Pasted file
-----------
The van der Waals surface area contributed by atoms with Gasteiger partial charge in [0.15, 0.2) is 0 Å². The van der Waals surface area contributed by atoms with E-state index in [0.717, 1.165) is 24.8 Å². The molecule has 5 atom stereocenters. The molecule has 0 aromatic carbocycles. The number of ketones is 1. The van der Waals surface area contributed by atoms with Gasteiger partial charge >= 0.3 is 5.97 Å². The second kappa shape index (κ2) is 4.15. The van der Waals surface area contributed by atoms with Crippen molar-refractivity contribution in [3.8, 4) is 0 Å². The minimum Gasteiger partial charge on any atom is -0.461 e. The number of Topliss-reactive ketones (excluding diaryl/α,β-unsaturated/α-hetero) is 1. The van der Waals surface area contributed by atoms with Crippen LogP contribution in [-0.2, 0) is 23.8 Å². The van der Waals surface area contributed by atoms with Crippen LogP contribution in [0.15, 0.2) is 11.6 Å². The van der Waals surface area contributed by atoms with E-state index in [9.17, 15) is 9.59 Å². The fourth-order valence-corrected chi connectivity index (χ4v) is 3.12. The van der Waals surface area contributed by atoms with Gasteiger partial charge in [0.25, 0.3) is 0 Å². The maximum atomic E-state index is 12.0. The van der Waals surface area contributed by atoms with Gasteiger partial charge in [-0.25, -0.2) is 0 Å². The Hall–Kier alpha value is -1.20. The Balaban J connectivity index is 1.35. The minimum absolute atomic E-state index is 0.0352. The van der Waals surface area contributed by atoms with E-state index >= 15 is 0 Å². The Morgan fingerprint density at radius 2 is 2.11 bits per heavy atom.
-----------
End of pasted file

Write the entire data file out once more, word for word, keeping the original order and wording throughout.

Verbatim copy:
The van der Waals surface area contributed by atoms with Gasteiger partial charge in [0.15, 0.2) is 0 Å². The van der Waals surface area contributed by atoms with E-state index in [0.717, 1.165) is 24.8 Å². The molecule has 5 atom stereocenters. The molecule has 0 aromatic carbocycles. The number of ketones is 1. The van der Waals surface area contributed by atoms with Gasteiger partial charge >= 0.3 is 5.97 Å². The second kappa shape index (κ2) is 4.15. The van der Waals surface area contributed by atoms with Crippen molar-refractivity contribution in [3.8, 4) is 0 Å². The minimum Gasteiger partial charge on any atom is -0.461 e. The number of Topliss-reactive ketones (excluding diaryl/α,β-unsaturated/α-hetero) is 1. The van der Waals surface area contributed by atoms with Crippen LogP contribution in [-0.2, 0) is 23.8 Å². The van der Waals surface area contributed by atoms with Crippen LogP contribution in [0.15, 0.2) is 11.6 Å². The van der Waals surface area contributed by atoms with E-state index in [9.17, 15) is 9.59 Å². The fourth-order valence-corrected chi connectivity index (χ4v) is 3.12. The van der Waals surface area contributed by atoms with Gasteiger partial charge in [0.25, 0.3) is 0 Å². The maximum atomic E-state index is 12.0. The van der Waals surface area contributed by atoms with Gasteiger partial charge in [-0.25, -0.2) is 0 Å². The Hall–Kier alpha value is -1.20. The Balaban J connectivity index is 1.35. The minimum absolute atomic E-state index is 0.0352. The van der Waals surface area contributed by atoms with E-state index >= 15 is 0 Å². The Morgan fingerprint density at radius 2 is 2.11 bits per heavy atom.